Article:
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Publication type: Doctoral Thesis

Year: 2011

Author(s): Mader, Anneluise

Title: Biological effects of industrial plant residues in pigs.

Other title: Biologische Effekte industrieller Pflanzenreststoffe in Mastschweinen

Source: Dissertation, Vet. Med. Univ. Wien, pp. 253.


Advisor(s):

Zentek Jürgen

Reviewer(s):
Franz Chlodwig
Zentek Jürgen

Vetmed Research Units:
Institute of Animal Nutrition and Functional Plant Compounds


Graduation date: 18.01.11


Abstract:
Phytogenic feed additives (PFA) are plant derived products that are used in animal nutrition to improve feed/food quality, performance, and health status. However, knowledge regarding mode of action, competence to improve animal production, and aspects of application of PFA are limited. The aim of this thesis was to evaluate 18 plant derived test materials, by-products of the industry, and their water, ethanol, hexane extracts and fermented solid or liquid fractions, regarding their impact on various parameters of swine, especially weaners. First the impact of the test materials on the caecal bacterial growth rate obtained from weaners was investigated using Hungate technique. Further, the fermentations parameters (pH, redox-potential, SCFA, NH3, D- and L-lactate) were determined by supplementing the test materials to a semicontinuous in vitro flow system inoculated with caecum content of slaughtered finisher pigs. Additionaly, the properties of the test materials to interact in the adhesion of enterotoxigenic E. coli to the porcine intestinal epithelial cells IPEC-J2 were evaluated. Finally, various test materials were investigated in animal trials conducted with weaning pigs (two trials including four periods) regarding parameters of performance (weight gain, feed intake, feed conversion ratio, morbidity, and mortality), faeces (diarrhoea score, dry matter, and pH), haematology, differential blood count, phagocytosis (monocyte and granulocyte) and immunology (lymphocyte subsets CD4, CD8, CD21, and MHC-II). It could be shown that PFA can have an influence on the bacterial growth rate depending on type and concentration of the test material. For example peels of Magifera indica L. had the highest inhibitory (basic raw material) and strong enhancing (water extract) effect on the growth rate (p<0.01). Furthermore, the type of the test materials can have an impact on caecal fermentation parameters. Water extracts lower the pH faster and stronger (p<0.01) and decreases the production of i-butyrate and i-valeriate (p<0.05) compared to basic raw materials. For example the addition of three different Vitis vinifera L. by-products reduced the ammonia concentration in the test system (min. p<0.05). It could be shown that the concentration and time protocol of test material and E. coli addition to the IPEC-J2 adhesion assay can have a significant impact (p<0.01). The water extract of Thymus vulgaris L. reduced the attachment of E. coli to epithelial cells most effectively (min. p<0.05). In frame of the animal trial no effects on the performance due to the test materials could be obtained. The basic raw materials of Salix alba L. and Sinupret® reduced diarrhoea. No further dietary related effects could be found. It has to be mentioned that the number of animals was limited in each trial. In frame of the thesis numberous correlations between the investigated parameters and the components of the test materials could be evaluated. The findings point out that PFA can have siginificant impact on in vitro and limited impact on in vivo parameters and that the effects depend partly on the (pre-) treatment of the plant materials. Further studies are necessary to characterise the composition of the test materials and their impact on mode of action, performance, and health status of pigs by suitable in vitro and in vivo methods. Suggestions to improve the techniques used in frame of this thesis are provided.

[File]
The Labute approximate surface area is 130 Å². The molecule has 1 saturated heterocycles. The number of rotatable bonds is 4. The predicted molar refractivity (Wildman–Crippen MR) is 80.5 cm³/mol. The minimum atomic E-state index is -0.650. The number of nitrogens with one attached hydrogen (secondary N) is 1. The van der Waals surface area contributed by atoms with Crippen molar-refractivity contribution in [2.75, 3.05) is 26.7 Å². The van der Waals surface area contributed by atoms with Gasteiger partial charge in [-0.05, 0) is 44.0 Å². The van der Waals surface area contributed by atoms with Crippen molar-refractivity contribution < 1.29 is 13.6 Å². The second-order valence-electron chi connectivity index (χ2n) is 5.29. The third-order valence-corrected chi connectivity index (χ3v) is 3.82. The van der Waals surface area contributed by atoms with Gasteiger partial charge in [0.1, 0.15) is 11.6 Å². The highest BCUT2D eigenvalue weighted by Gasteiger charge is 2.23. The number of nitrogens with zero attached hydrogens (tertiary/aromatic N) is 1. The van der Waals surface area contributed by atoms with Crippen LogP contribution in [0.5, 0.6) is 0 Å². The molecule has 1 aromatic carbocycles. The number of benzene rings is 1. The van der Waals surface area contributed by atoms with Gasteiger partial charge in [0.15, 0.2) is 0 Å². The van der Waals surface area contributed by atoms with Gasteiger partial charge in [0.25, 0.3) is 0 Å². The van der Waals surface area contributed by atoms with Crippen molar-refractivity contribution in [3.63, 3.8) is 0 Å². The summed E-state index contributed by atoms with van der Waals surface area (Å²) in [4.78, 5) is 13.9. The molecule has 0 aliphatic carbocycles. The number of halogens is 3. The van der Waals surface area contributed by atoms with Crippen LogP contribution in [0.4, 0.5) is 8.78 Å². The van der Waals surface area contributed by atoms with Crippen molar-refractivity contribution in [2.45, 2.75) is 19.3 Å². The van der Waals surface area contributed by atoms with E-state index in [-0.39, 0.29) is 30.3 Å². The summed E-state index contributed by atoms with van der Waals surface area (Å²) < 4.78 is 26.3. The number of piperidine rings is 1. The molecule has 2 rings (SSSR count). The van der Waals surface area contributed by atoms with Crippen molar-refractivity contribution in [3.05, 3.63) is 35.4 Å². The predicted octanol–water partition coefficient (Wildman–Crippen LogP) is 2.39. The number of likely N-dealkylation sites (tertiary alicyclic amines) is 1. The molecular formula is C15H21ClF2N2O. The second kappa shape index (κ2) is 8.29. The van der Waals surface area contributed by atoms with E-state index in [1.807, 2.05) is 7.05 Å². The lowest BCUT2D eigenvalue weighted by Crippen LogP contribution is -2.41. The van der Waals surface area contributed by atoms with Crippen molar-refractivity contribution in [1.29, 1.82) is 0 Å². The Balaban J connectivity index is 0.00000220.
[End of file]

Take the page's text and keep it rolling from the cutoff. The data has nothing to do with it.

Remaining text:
Keywords:
Phytogenic / Feed additive / Swine / Adhesion / Immunology / Fermentation / Plant residues


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